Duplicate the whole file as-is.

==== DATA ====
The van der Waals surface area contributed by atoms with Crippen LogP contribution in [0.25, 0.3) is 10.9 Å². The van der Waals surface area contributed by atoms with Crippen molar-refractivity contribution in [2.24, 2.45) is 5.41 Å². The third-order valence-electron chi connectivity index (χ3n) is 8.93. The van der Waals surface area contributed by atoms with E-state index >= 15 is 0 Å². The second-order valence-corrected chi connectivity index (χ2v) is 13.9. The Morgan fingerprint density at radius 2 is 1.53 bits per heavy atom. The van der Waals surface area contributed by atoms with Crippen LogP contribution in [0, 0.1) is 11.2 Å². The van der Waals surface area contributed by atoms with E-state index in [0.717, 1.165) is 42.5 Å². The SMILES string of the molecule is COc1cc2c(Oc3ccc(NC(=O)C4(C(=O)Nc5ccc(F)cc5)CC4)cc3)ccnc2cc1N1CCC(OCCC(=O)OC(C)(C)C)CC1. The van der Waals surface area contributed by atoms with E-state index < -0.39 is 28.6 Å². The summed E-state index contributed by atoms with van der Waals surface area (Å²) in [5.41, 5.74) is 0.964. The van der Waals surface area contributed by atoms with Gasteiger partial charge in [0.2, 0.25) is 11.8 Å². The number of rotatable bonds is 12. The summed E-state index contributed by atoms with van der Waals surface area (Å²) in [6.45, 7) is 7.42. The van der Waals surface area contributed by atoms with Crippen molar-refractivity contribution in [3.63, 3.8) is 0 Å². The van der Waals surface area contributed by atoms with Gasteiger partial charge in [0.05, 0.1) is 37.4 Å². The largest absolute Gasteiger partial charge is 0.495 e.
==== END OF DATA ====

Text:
The van der Waals surface area contributed by atoms with Crippen LogP contribution in [0.25, 0.3) is 10.9 Å². The van der Waals surface area contributed by atoms with Crippen molar-refractivity contribution in [2.24, 2.45) is 5.41 Å². The third-order valence-electron chi connectivity index (χ3n) is 8.93. The van der Waals surface area contributed by atoms with E-state index >= 15 is 0 Å². The second-order valence-corrected chi connectivity index (χ2v) is 13.9. The Morgan fingerprint density at radius 2 is 1.53 bits per heavy atom. The van der Waals surface area contributed by atoms with Crippen LogP contribution in [0, 0.1) is 11.2 Å². The van der Waals surface area contributed by atoms with E-state index in [0.717, 1.165) is 42.5 Å². The SMILES string of the molecule is COc1cc2c(Oc3ccc(NC(=O)C4(C(=O)Nc5ccc(F)cc5)CC4)cc3)ccnc2cc1N1CCC(OCCC(=O)OC(C)(C)C)CC1. The van der Waals surface area contributed by atoms with E-state index < -0.39 is 28.6 Å². The summed E-state index contributed by atoms with van der Waals surface area (Å²) in [5.41, 5.74) is 0.964. The van der Waals surface area contributed by atoms with Gasteiger partial charge in [0.2, 0.25) is 11.8 Å². The number of rotatable bonds is 12. The summed E-state index contributed by atoms with van der Waals surface area (Å²) in [6.45, 7) is 7.42. The van der Waals surface area contributed by atoms with Crippen molar-refractivity contribution in [3.63, 3.8) is 0 Å². The van der Waals surface area contributed by atoms with Gasteiger partial charge in [0.05, 0.1) is 37.4 Å². The largest absolute Gasteiger partial charge is 0.495 e.